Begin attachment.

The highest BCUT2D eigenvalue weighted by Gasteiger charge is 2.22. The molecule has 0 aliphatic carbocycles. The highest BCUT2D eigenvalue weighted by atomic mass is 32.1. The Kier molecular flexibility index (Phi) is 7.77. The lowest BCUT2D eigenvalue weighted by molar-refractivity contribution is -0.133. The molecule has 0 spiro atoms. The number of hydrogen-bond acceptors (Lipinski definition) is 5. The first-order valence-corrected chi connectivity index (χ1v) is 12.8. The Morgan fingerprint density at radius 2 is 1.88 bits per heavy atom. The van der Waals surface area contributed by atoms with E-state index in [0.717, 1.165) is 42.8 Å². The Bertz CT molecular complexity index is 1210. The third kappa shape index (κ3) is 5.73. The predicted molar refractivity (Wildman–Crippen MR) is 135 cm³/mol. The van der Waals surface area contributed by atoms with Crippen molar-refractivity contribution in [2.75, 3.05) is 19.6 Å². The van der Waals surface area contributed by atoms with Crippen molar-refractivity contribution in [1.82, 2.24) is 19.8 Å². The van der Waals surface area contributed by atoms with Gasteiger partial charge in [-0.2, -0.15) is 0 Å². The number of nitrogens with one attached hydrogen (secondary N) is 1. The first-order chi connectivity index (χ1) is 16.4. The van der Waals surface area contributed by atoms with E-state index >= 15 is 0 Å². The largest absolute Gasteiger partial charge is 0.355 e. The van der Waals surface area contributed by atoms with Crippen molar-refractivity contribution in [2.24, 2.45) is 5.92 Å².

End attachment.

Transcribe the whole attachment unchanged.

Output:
The highest BCUT2D eigenvalue weighted by Gasteiger charge is 2.22. The molecule has 0 aliphatic carbocycles. The highest BCUT2D eigenvalue weighted by atomic mass is 32.1. The Kier molecular flexibility index (Phi) is 7.77. The lowest BCUT2D eigenvalue weighted by molar-refractivity contribution is -0.133. The molecule has 0 spiro atoms. The number of hydrogen-bond acceptors (Lipinski definition) is 5. The first-order valence-corrected chi connectivity index (χ1v) is 12.8. The Morgan fingerprint density at radius 2 is 1.88 bits per heavy atom. The van der Waals surface area contributed by atoms with E-state index in [0.717, 1.165) is 42.8 Å². The Bertz CT molecular complexity index is 1210. The third kappa shape index (κ3) is 5.73. The predicted molar refractivity (Wildman–Crippen MR) is 135 cm³/mol. The van der Waals surface area contributed by atoms with Crippen molar-refractivity contribution in [2.75, 3.05) is 19.6 Å². The van der Waals surface area contributed by atoms with Crippen molar-refractivity contribution in [1.82, 2.24) is 19.8 Å². The van der Waals surface area contributed by atoms with Gasteiger partial charge in [-0.2, -0.15) is 0 Å². The number of nitrogens with one attached hydrogen (secondary N) is 1. The first-order chi connectivity index (χ1) is 16.4. The van der Waals surface area contributed by atoms with E-state index >= 15 is 0 Å². The largest absolute Gasteiger partial charge is 0.355 e. The van der Waals surface area contributed by atoms with Crippen molar-refractivity contribution in [2.24, 2.45) is 5.92 Å².